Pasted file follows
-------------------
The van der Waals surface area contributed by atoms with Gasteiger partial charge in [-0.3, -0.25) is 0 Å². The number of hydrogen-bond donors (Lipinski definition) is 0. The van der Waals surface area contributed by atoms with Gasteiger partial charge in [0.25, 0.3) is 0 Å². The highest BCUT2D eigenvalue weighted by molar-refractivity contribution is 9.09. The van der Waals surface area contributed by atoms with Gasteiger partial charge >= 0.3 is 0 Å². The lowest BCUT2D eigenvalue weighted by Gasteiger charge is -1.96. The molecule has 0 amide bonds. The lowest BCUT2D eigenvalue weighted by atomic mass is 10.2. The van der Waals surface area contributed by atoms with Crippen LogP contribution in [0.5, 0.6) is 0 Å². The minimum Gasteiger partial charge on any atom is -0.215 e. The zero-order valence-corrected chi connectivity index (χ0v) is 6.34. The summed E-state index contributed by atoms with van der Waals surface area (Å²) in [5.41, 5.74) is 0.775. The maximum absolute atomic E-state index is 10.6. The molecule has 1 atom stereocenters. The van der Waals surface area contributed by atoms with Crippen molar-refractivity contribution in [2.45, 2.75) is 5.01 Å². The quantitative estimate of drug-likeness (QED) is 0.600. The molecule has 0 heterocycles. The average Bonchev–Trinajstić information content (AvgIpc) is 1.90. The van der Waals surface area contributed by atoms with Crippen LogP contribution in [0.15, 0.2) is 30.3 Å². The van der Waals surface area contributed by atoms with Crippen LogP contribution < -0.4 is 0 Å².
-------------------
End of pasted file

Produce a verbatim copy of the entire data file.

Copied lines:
The van der Waals surface area contributed by atoms with Gasteiger partial charge in [-0.3, -0.25) is 0 Å². The number of hydrogen-bond donors (Lipinski definition) is 0. The van der Waals surface area contributed by atoms with Gasteiger partial charge in [0.25, 0.3) is 0 Å². The highest BCUT2D eigenvalue weighted by molar-refractivity contribution is 9.09. The van der Waals surface area contributed by atoms with Gasteiger partial charge >= 0.3 is 0 Å². The lowest BCUT2D eigenvalue weighted by Gasteiger charge is -1.96. The molecule has 0 amide bonds. The lowest BCUT2D eigenvalue weighted by atomic mass is 10.2. The van der Waals surface area contributed by atoms with Crippen LogP contribution in [0.5, 0.6) is 0 Å². The minimum Gasteiger partial charge on any atom is -0.215 e. The zero-order valence-corrected chi connectivity index (χ0v) is 6.34. The summed E-state index contributed by atoms with van der Waals surface area (Å²) in [5.41, 5.74) is 0.775. The maximum absolute atomic E-state index is 10.6. The molecule has 1 atom stereocenters. The van der Waals surface area contributed by atoms with Crippen molar-refractivity contribution in [2.45, 2.75) is 5.01 Å². The quantitative estimate of drug-likeness (QED) is 0.600. The molecule has 0 heterocycles. The average Bonchev–Trinajstić information content (AvgIpc) is 1.90. The van der Waals surface area contributed by atoms with Crippen LogP contribution in [0.15, 0.2) is 30.3 Å². The van der Waals surface area contributed by atoms with Crippen LogP contribution < -0.4 is 0 Å².